Treat different people differently. Anything else is a compromise.
Goal: To encapsulate and spread tribal knowledge about end-users (Insurance Agents and Financial Advisors) so that everyone at Hearsay Social has an accurate and shared understanding of who uses the software we create.
Targeted Audience: all Hearsay Social employees (emphasis on product design and engineering teams)
Outcome(s): Reduced learning curve about end-users from 3-6 months to 1 Week
My Contributions: research planning, interviewing, workshop development, design, presentation
Deliverable(s): workshop guides, presentations, persona posters & videos, published articles
Team: Shlomo Goltz (solo)
When I joined Hearsay Social, it was estimated that it took most employees 3-6 months to gain a full understanding of what our end-users were actually like! Knowledge about agents and advisors was distributed unevenly among our organization, and many people were basing their decisions on surface level and incomplete information. Access to insurance agents and financial advisors proved too logistically difficult and time consuming for this project, so I created provisional personas, which captured what we know, and think we know about our end-users. This is the first step towards created full fledged personas - though this second stage is still on the horizon. The results of this project are now used in new employee on boarding and ongoing educational / enrichment initiatives throughout the company.
Posters passed out to employees and placed on walls were an effective way to communicate research trends and patterns to colleagues. Information about each persona was presented in a combination of text, images, and informational graphics to create an engaging summary of our users.
We determined what kinds or types of people use Hearsay Social and determined how to divide this crowd into meaningful groups. We determined there were six roles of people who used Hearsay Social, but we wanted to focus primarily on the people in roles who relied on our software the most for their day to day work.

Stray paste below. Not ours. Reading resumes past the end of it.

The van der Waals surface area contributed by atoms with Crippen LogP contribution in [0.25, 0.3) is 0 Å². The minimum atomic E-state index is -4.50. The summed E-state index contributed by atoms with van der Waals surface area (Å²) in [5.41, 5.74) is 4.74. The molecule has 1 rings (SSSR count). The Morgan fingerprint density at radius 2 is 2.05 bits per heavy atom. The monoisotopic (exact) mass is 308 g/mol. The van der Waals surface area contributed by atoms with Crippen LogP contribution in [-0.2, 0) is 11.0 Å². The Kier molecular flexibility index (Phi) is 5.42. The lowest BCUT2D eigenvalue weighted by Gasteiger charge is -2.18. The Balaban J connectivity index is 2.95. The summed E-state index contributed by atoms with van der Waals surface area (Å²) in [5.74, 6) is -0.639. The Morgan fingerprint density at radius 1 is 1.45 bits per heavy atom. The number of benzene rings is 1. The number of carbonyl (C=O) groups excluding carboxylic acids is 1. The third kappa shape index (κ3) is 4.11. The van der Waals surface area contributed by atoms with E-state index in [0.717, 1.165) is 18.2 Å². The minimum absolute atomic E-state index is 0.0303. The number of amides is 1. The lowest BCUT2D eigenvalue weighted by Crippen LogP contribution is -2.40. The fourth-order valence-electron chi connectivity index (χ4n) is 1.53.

We described common and dominant characteristics that meaningfully described each type of user. Attributes included demographics, environment, responsibilities, needs / wants, motivations, pain points, and goals.
As a way to further differentiate user roles, we determined characteristics that were not discrete pieces of information, but rather observed behaviors and attitudes that we plotted on a spectrum. This additional layer of analysis allowed us to compare different types of people to each other in a relative way that while not exactly precise, allowed for a degree of nuance and detail that was needed to fully capture the essence of each persona.
Published writings about how to develop personas
I wrote a series of articles for Smashing Magazine expounding the process I utilize to create personas. These articles were later published in a compendium of writings to help fellow designers take the guesswork out of their design decisions and base them on their user’s real-life experiences and needs instead. These chapters focus on developing and utilizing personas to create a nuanced and empathetic mindset from which to generate new and better ideas. Finally, an illustration from these writings was published in a textbook entitled Interaction Design: Beyond Human-Computer Interaction, 4th Edition. Together, these pieces serve as a way for me to give back and contribute to the professional design community.